Greetings, folks! I’m changing gears today, thanks in part to hearing that Donald Trump wants to put an emphasis on vocational education – something I couldn’t support more. Before I start, however, I want to share a little background on my academic and professional qualifications that ultimately determine my perspective.
Simply put, I’m an academic, but I work in a world far from it. My undergraduate degree is in engineering. I majored in mining and minored in geology and green engineering. I also went on to get my MBA and was recognized then for my strengths in computational data extraction. When I graduated from college, my first job was working as a supervisor trainee in an underground coal mine south of Pittsburgh, Pennsylvania. Since that time, I’ve moved from coal to industrial minerals to precious metals and from the danger and the dirt to a corporate office. I’ve done all that in about six years. When people ask me, “What do you want to do in your career?” my response is pretty simple. “Keep climbing.” That said, I acknowledge only one path to success – that’s working hard and working honest.
Being an employee of the mining industry, I’ve witnessed things that truly fuel my fire – like Alpha Natural Resources CEO, Kevin Crutchfield, leading the charge to strip retirement and health benefits from former employees while giving himself multi-million dollar bonuses for things like driving a company into the ground. I keep thinking that maybe I’ll get the chance to stop people like him someday. Unfortunately, the more time I spend in the industry, the more I realize that the system caters largely to those who are willing to lie, cheat, and steal their way to the top. That’s not part of my modus operandi, so I guess I’ll either make it or get fired trying.
With all that said, I’m going to share something near and dear to my heart when it comes to the mining industry – or any other labor industry for that matter. Right now, the United States has approximately 3 million jobs open to be filled, and instead of having workers to take them, we have a generation of college graduates living at home with their parents. Why?
Because we told them that the government would give them money (that it didn’t have) to send them to college to get trained for jobs (that don’t exist), and now, they owe $1.3 trillion (that they can’t pay back). What has been done to the millennial generation – my generation – is nothing less than the criminal theft of their pursuit of happiness, because hidden in our own country are 2.7 million jobs in vocational trades that require no college degree. I consider myself to be in a unique position because I’m both well educated and an employee of an industry suffering from this skills gap, and I know of the success that is hiding right in front of their faces.
One of the things I have been fortunate enough to do in my short career is give advice. I’ve spoken to school children about mining. I’ve given career advice to colleagues who are looking for help after the decline of the coal industry. I’ve gotten to talk to old friends who are now war veterans and try to help them make decisions on what to do with their lives moving forward. I’m by no means an expert, but my career field has blessed me with a unique perspective on the values of higher education and hard work, and let me tell you something:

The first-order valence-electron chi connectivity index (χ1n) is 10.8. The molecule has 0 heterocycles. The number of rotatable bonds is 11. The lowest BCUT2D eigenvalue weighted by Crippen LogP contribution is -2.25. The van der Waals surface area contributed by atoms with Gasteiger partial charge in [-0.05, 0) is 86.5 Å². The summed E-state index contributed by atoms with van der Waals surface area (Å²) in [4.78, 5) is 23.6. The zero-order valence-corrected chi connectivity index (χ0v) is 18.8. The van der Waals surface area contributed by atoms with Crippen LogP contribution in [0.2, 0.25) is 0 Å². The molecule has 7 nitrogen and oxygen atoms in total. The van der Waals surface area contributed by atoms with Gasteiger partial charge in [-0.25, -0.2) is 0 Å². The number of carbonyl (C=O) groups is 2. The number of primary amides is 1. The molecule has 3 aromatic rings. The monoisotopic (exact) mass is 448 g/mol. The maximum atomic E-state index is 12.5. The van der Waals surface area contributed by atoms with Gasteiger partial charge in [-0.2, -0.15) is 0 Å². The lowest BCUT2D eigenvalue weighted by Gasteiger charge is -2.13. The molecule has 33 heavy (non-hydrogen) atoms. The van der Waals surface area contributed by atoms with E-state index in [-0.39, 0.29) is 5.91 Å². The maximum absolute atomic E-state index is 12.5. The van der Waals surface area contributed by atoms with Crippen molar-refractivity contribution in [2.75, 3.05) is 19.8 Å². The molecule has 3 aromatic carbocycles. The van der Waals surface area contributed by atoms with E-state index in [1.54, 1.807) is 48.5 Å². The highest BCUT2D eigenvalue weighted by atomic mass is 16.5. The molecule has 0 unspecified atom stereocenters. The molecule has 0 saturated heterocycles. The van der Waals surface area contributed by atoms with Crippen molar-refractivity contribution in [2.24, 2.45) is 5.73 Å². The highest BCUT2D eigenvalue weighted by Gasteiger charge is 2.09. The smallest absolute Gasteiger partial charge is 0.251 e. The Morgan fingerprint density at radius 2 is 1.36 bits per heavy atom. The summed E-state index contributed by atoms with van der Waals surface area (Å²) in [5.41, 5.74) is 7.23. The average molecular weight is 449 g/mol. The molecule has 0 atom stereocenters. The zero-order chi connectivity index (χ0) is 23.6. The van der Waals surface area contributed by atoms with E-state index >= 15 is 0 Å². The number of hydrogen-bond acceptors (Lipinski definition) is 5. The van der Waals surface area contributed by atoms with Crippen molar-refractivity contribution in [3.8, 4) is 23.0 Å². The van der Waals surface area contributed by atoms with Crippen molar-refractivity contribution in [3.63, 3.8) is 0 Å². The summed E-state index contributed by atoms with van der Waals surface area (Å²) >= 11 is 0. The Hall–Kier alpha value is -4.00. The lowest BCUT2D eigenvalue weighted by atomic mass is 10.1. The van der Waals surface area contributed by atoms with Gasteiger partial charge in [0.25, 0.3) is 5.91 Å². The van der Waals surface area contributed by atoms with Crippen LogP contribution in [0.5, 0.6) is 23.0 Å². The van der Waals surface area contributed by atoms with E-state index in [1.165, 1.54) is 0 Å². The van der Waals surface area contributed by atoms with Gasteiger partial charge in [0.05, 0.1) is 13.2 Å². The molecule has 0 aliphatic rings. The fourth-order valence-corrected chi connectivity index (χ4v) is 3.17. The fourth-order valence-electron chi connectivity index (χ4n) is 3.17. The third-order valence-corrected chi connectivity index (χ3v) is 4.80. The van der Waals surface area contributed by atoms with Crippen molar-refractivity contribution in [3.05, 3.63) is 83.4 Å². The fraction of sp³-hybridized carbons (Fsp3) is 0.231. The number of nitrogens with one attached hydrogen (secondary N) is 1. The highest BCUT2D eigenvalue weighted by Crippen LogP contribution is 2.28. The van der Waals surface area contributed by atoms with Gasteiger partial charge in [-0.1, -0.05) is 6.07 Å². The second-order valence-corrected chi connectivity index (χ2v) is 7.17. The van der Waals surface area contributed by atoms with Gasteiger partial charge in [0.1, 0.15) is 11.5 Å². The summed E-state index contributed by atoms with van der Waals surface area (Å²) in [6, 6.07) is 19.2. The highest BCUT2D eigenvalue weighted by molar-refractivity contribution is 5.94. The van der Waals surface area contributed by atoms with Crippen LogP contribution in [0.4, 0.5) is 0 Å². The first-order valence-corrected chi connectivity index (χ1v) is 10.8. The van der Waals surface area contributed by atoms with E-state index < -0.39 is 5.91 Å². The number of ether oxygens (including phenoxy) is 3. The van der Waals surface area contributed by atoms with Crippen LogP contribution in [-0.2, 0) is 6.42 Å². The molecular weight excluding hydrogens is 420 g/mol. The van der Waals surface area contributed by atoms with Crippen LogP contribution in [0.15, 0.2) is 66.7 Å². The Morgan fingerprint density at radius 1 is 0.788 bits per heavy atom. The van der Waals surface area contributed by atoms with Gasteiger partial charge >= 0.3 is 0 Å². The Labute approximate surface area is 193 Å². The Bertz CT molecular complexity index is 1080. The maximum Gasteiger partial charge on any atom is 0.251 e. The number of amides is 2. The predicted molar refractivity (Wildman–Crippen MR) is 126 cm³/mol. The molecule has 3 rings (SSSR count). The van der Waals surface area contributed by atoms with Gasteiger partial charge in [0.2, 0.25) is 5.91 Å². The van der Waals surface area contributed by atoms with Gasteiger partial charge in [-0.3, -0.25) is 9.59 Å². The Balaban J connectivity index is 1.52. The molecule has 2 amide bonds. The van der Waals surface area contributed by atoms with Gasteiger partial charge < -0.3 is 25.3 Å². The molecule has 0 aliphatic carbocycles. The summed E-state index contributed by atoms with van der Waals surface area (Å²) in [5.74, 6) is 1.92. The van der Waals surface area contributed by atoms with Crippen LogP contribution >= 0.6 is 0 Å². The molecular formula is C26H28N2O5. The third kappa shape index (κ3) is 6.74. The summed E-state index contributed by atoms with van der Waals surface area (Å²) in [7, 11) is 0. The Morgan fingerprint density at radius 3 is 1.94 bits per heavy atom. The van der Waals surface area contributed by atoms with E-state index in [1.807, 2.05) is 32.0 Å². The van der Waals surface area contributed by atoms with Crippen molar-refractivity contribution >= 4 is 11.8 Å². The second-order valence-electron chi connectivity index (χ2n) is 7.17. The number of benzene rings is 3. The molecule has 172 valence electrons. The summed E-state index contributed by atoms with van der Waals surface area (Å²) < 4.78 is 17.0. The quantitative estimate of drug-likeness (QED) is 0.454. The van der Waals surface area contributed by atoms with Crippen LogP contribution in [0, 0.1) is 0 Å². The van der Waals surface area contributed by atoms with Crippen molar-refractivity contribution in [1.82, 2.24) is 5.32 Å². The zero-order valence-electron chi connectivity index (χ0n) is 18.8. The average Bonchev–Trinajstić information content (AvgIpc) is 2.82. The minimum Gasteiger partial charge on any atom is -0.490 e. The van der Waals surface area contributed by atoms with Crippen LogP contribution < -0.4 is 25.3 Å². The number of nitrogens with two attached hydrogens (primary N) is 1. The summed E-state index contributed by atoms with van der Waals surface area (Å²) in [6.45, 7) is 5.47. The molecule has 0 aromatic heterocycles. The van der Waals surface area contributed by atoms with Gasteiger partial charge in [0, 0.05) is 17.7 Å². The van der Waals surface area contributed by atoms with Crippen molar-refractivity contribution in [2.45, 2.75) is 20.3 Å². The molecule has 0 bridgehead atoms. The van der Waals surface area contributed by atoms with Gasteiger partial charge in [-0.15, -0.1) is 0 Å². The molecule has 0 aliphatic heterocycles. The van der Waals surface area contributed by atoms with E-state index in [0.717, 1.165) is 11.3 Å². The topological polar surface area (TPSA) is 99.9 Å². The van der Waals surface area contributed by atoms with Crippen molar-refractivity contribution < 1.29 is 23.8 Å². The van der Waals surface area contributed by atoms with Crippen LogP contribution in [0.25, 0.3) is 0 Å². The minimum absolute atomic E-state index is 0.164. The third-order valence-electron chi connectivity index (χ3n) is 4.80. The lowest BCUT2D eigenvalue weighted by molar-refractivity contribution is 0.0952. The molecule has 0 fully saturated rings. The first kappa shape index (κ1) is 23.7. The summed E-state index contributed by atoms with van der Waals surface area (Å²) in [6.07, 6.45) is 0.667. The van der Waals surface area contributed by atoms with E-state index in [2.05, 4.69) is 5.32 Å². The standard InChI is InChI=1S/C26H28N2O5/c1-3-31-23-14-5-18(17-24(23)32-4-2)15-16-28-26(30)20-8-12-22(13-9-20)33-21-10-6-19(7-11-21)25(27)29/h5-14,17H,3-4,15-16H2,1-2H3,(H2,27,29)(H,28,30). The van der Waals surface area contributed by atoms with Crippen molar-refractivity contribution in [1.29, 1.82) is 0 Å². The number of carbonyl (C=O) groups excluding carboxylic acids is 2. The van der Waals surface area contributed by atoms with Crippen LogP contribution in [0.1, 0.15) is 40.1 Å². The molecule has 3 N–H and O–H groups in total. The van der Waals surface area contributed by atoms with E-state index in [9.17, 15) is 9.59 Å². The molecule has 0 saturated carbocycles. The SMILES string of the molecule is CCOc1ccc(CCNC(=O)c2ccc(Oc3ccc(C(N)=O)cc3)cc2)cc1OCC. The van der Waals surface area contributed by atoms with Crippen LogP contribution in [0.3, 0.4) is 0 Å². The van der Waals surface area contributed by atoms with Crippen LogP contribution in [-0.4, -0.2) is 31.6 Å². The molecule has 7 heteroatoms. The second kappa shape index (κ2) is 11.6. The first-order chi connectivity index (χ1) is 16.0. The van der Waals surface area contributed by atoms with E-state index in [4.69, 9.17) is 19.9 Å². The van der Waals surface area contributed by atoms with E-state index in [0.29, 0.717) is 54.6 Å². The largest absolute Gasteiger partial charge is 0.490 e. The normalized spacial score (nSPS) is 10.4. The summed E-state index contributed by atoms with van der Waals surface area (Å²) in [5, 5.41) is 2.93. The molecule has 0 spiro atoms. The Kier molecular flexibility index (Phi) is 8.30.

Higher education is completely overvalued.
To the baby boomer generation, I want to say thank you. Thank you for telling your children that the only way your life could mean anything would be to go get a college degree. You have done an entire generation a huge disservice by failing to prepare them for the labor force and leaving them with the largest amount of debt in human history.
To the millennials, I want to say, look, if you are certain that your future lies in the world of academia, like I was, then by all means, go get that degree and make your living; however, let me give you one piece of advice: Don’t do it with debt. Degrees cost money, but education, like a library card, is free. Consider all options and understand that you don’t need formal education to be educated, and you don’t need a degree to be a success. Choose a path that rewards you for working hard.
If you all have never heard of mikeroweWORKS, first, shame on you. Second, go check it out at ProfoundlyDisconnected. The foundation is based on the principle that success is not guaranteed only to those with a college education, and they even offer scholarships not based on grades or need, but by demonstrated work ethic. If you happen to have been crippled by student loan debt, or are trying to avoid being crippled by student loan debt, consider a different path. Those who work in vocational trades can effectively write their own ticket right now, and this country needs more people like them.
I’ll leave you guys with this: The SWEAT Pledge, written by Mike Rowe of Dirty Jobs, Somebody’s Gotta Do It, and of course, mikeroweWORKS.